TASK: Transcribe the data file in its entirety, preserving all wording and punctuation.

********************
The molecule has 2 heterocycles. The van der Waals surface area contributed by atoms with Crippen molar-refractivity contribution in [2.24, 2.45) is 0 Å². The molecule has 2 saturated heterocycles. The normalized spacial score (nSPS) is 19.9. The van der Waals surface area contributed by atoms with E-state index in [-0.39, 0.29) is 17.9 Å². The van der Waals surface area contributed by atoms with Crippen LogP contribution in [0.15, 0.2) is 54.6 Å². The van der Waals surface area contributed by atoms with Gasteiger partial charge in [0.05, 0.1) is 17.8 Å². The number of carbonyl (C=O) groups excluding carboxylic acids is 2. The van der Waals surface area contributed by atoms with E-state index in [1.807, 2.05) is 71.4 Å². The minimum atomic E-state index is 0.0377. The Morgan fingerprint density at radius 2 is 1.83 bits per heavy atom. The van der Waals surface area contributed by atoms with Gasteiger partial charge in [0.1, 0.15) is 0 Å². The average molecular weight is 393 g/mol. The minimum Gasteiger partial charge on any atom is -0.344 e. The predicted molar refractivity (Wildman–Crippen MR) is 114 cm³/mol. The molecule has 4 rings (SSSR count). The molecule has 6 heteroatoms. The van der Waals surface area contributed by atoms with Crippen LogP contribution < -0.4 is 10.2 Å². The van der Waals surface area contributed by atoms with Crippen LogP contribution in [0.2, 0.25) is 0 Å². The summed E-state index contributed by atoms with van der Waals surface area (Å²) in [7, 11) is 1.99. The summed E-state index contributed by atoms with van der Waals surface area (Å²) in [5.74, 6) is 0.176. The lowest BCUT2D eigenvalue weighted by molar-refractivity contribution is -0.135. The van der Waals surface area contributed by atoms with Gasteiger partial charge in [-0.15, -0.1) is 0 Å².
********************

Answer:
The molecule has 2 heterocycles. The van der Waals surface area contributed by atoms with Crippen molar-refractivity contribution in [2.24, 2.45) is 0 Å². The molecule has 2 saturated heterocycles. The normalized spacial score (nSPS) is 19.9. The van der Waals surface area contributed by atoms with E-state index in [-0.39, 0.29) is 17.9 Å². The van der Waals surface area contributed by atoms with Crippen LogP contribution in [0.15, 0.2) is 54.6 Å². The van der Waals surface area contributed by atoms with Gasteiger partial charge in [0.05, 0.1) is 17.8 Å². The number of carbonyl (C=O) groups excluding carboxylic acids is 2. The van der Waals surface area contributed by atoms with E-state index in [1.807, 2.05) is 71.4 Å². The minimum atomic E-state index is 0.0377. The Morgan fingerprint density at radius 2 is 1.83 bits per heavy atom. The van der Waals surface area contributed by atoms with Gasteiger partial charge in [0.1, 0.15) is 0 Å². The average molecular weight is 393 g/mol. The minimum Gasteiger partial charge on any atom is -0.344 e. The predicted molar refractivity (Wildman–Crippen MR) is 114 cm³/mol. The molecule has 4 rings (SSSR count). The molecule has 6 heteroatoms. The van der Waals surface area contributed by atoms with Crippen LogP contribution < -0.4 is 10.2 Å². The van der Waals surface area contributed by atoms with Crippen LogP contribution in [0.2, 0.25) is 0 Å². The summed E-state index contributed by atoms with van der Waals surface area (Å²) in [7, 11) is 1.99. The summed E-state index contributed by atoms with van der Waals surface area (Å²) in [5.74, 6) is 0.176. The lowest BCUT2D eigenvalue weighted by molar-refractivity contribution is -0.135. The van der Waals surface area contributed by atoms with Gasteiger partial charge in [-0.15, -0.1) is 0 Å².